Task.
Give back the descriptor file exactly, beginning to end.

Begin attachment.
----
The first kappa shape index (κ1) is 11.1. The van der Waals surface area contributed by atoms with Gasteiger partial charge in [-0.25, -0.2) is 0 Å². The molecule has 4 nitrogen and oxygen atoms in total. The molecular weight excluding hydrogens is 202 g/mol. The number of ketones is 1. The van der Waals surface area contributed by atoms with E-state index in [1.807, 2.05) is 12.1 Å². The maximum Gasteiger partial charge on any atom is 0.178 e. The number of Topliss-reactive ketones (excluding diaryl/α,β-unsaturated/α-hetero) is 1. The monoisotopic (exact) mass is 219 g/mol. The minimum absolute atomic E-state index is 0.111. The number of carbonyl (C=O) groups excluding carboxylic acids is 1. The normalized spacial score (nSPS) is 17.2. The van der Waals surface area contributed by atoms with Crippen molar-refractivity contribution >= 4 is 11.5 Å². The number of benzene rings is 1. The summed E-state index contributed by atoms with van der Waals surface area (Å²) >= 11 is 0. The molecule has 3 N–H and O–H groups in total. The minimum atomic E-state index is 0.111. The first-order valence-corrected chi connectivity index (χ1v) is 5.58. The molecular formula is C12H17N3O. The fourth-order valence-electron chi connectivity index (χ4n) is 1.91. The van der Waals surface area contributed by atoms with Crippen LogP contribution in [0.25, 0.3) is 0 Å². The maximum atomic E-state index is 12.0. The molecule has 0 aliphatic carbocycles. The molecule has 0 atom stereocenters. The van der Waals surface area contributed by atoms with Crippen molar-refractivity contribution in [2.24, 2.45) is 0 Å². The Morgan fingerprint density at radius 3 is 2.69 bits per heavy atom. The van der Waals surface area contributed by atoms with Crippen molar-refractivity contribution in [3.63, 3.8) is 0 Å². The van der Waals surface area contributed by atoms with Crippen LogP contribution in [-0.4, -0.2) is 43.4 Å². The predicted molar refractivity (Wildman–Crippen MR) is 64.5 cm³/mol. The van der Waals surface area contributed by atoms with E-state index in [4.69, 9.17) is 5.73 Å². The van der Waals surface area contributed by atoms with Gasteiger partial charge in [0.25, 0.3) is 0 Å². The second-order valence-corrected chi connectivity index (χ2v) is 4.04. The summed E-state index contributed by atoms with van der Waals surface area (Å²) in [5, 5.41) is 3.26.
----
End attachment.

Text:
The first kappa shape index (κ1) is 11.1. The van der Waals surface area contributed by atoms with Gasteiger partial charge in [-0.25, -0.2) is 0 Å². The molecule has 4 nitrogen and oxygen atoms in total. The molecular weight excluding hydrogens is 202 g/mol. The number of ketones is 1. The van der Waals surface area contributed by atoms with E-state index in [1.807, 2.05) is 12.1 Å². The maximum Gasteiger partial charge on any atom is 0.178 e. The number of Topliss-reactive ketones (excluding diaryl/α,β-unsaturated/α-hetero) is 1. The monoisotopic (exact) mass is 219 g/mol. The minimum absolute atomic E-state index is 0.111. The number of carbonyl (C=O) groups excluding carboxylic acids is 1. The normalized spacial score (nSPS) is 17.2. The van der Waals surface area contributed by atoms with Crippen molar-refractivity contribution >= 4 is 11.5 Å². The number of benzene rings is 1. The summed E-state index contributed by atoms with van der Waals surface area (Å²) >= 11 is 0. The molecule has 3 N–H and O–H groups in total. The minimum atomic E-state index is 0.111. The first-order valence-corrected chi connectivity index (χ1v) is 5.58. The molecular formula is C12H17N3O. The fourth-order valence-electron chi connectivity index (χ4n) is 1.91. The van der Waals surface area contributed by atoms with Crippen LogP contribution in [0.25, 0.3) is 0 Å². The maximum atomic E-state index is 12.0. The molecule has 0 aliphatic carbocycles. The molecule has 0 atom stereocenters. The van der Waals surface area contributed by atoms with Crippen molar-refractivity contribution in [2.24, 2.45) is 0 Å². The Morgan fingerprint density at radius 3 is 2.69 bits per heavy atom. The van der Waals surface area contributed by atoms with Crippen molar-refractivity contribution in [3.63, 3.8) is 0 Å². The van der Waals surface area contributed by atoms with Crippen LogP contribution in [-0.4, -0.2) is 43.4 Å². The predicted molar refractivity (Wildman–Crippen MR) is 64.5 cm³/mol. The van der Waals surface area contributed by atoms with E-state index in [4.69, 9.17) is 5.73 Å². The van der Waals surface area contributed by atoms with Gasteiger partial charge in [0.25, 0.3) is 0 Å². The second-order valence-corrected chi connectivity index (χ2v) is 4.04. The summed E-state index contributed by atoms with van der Waals surface area (Å²) in [5, 5.41) is 3.26.